G – Green

B – Blue


Visual representation of the difference between CMYK and RGB colour modes

3.1 What colour mode should I use for print image publishing?

With advances in technology, the answer to “what colour mode should I use for printing” has changed. CMYK was once the only option for printed images as the inks that printers used was cyan, magenta, yellow, and black. Now, however, it depends on which printing press you use. CMYK is still best when using offset printing, while RGB is best when using digital printing. Make sure to talk to your designer and publisher to figure out the best printing solution for your publishing project.

3.2 Colour modes and DPI

The way that traditional printers produce images is by nesting dots of different colours together to make other colours. When offset printing, the printer will mix cyan, magenta, yellow, and black together in different ways to create the colours in your image. On the other hand, when digital printing, the printer will mix red, green, and blue.

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4. What are the different file types for images?

Depending on how you are looking to distribute your book (whether it is meant to be an eBook or a print book), there are different file types to understand for image publishing.

4.1 Preferred files for print image publishing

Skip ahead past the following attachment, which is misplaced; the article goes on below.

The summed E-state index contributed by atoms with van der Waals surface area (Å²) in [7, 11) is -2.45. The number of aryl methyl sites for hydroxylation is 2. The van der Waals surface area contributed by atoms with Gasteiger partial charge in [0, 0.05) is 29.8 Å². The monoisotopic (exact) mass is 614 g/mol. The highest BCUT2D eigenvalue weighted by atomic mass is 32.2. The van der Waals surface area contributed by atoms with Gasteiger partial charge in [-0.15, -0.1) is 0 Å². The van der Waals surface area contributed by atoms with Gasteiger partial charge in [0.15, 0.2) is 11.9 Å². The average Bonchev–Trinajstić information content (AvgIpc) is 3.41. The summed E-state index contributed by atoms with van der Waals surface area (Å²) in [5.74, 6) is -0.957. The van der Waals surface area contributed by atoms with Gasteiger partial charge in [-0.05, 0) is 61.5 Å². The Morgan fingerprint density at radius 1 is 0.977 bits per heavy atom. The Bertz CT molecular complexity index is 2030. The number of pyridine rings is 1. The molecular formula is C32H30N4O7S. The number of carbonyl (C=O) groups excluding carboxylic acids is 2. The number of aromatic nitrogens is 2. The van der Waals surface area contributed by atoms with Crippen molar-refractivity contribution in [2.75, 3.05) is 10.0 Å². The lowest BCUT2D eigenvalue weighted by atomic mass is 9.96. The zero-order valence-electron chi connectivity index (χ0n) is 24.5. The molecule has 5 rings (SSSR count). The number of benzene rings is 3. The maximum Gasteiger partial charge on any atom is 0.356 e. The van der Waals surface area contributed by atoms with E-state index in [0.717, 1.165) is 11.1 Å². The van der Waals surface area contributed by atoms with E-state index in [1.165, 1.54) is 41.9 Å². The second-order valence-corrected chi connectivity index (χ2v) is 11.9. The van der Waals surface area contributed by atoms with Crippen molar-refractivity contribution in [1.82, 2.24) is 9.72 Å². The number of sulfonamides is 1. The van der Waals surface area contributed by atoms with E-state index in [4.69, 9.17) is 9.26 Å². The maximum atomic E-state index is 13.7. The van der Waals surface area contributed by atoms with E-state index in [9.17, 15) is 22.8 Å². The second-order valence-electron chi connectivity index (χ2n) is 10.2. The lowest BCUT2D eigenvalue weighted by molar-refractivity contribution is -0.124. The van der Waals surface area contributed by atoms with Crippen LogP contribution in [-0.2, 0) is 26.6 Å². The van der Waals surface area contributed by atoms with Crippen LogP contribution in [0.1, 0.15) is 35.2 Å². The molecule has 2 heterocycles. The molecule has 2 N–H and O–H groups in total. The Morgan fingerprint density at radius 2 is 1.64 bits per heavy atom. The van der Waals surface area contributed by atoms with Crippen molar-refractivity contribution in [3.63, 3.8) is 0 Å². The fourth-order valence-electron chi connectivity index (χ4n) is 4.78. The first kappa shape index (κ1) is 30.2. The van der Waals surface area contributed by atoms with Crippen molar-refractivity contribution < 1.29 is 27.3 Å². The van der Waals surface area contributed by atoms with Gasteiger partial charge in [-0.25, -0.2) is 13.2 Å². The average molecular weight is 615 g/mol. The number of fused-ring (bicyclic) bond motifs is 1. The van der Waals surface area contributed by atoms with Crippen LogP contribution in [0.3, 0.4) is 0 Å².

• TIFF: A great alternative to Photoshop files (PSD). This file type is compatible with transparent images, layered files (i.e. files that have been adjusted in Photoshop or similar software), and RGB and CMYK colours.
  • JPG or JPEG: Designed to make large photos smaller through compression, while still keeping a higher image quality. If images are compressed too much, however, this can still damage the image quality. Be sure to check with your publisher about the specific file sized they prefer. JPG files cannot store transparency in images but can be either RGB or CMYK colours.
  • PSD: These files are almost exclusively created by and used in Photoshop. It can store transparency, different image layers, RGB and CMYK colours and is used by graphic designers and industry professionals. If you do not have Photoshop and are using a different software for your images or graphics, it’s best to save them as TIFF files.

4.2 Preferred image files for web/screen image publishing

  • PNG: Can store transparency well and also allows image compression like a JPG. It can only hold RGB colour, however, so PNG files are only good for web or screen use. You should supply your publisher with TIFF files, rather than a PNG.
  • JPG or JPEG: Designed to make large photos smaller through compression, while still keeping a higher image quality. If images are compressed too much, however, this can still damage the image quality. Be sure to check with your publisher about the specific file sized they prefer. JPG files cannot store transparency in images but can be either RGB or CMYK colours.
  • GIF: Used on the web for graphics and short, basic animated images. You shouldn’t supply your images as GIF files. Instead, use a TIFF file.